Holding our Ground focuses on one of the most contested of the agreements hammered out at the International Conference on Population and Development in Cairo in 1994 – reproductive rights. But 10 years after the Cairo agreement, these rights still appear to be far from universal. The programme features reports from: the Philippines, a country with an average of over five children per family, and now at the epicentre of the battle over efforts to restrict access to family planning; Latvia, one of the new members of the EU, where taboos surrounding the subject of sex still hamper efforts to provide information for adolescents; Japan, where the falling birthrate is focusing attention again on the problems of childcare for working women; and India, where – despite laws designed to protect the girl child – the practice of selective abortion of female fetuses appears to be growing. The stories are linked by an interview with Thoraya Obaid – Executive Director of the UN Population Fund, and the first Saudi Arabian woman ever to head up a UN agency.
In the Philippines there are almost 85 million people – a figure set to rise to over a hundred million by 2015. Here, the average Filipino family has three or four children. But the poorest fifth of the population have between 9 and 12. Only a third of married women use contraception – and then not always very effectively.
Dr Sylvia Estrado-Claudio, Chair of Likhaan, a Centre for Women’s Development, says that the Philippine Government has not lived up to the pledges it made at Cairo: ‘For the first time in the history of these conferences we had a document that asserted women’s rights. We have the language now sometimes to fight and to ask for these policies, but are we better off? I think we’re far worse off because the government will not follow the ICPD to which it is a signatory.’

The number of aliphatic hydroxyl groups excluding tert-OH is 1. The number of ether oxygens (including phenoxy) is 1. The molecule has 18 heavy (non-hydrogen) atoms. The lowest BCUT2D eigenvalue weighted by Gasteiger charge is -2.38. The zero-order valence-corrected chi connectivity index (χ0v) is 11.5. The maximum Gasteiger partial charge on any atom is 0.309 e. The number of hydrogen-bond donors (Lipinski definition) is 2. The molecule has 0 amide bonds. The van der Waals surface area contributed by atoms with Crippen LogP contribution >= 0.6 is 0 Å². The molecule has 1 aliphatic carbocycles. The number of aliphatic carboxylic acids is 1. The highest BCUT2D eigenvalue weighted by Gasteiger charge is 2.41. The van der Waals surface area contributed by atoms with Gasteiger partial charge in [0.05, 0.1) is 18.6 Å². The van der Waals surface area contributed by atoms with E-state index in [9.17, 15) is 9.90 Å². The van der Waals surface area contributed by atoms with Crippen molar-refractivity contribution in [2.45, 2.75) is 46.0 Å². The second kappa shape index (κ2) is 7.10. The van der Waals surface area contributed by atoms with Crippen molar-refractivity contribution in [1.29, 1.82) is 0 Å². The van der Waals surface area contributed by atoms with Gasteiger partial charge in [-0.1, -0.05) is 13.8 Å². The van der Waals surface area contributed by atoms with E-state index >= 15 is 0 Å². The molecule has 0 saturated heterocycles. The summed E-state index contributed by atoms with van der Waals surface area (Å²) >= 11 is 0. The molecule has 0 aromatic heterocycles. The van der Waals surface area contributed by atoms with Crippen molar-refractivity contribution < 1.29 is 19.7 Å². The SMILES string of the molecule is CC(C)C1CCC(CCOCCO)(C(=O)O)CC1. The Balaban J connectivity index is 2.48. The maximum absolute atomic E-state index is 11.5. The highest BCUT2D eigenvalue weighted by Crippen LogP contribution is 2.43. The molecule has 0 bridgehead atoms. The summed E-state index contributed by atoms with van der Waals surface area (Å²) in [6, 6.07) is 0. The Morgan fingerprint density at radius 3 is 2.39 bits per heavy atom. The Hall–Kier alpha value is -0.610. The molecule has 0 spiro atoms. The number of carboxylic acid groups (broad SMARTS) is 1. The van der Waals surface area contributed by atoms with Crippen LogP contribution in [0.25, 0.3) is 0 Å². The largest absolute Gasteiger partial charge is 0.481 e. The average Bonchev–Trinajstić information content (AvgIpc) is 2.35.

The Government did table two important bills in 2001 – one on population and development, the other on reproductive health. But the Catholic Church exercises a pervasive influence on Filipino society. For three years, opposition from the Catholic Church and conservative lobby groups has held up the passage of the Reproductive Health Bill through parliament, arguing the proposed legislation is ‘anti-life’. The Cairo agreement also pledged to address adolescent reproductive health, including providing information and services to prevent unwanted pregnancy and sexually transmitted diseases. In Latvia – one of the newest members of the European Union – surveys show that young people are having sex earlier than their parents did, and a fifth of all women aged 15-25 have had abortions. One of the main obstacles is overcoming the social taboos about sex.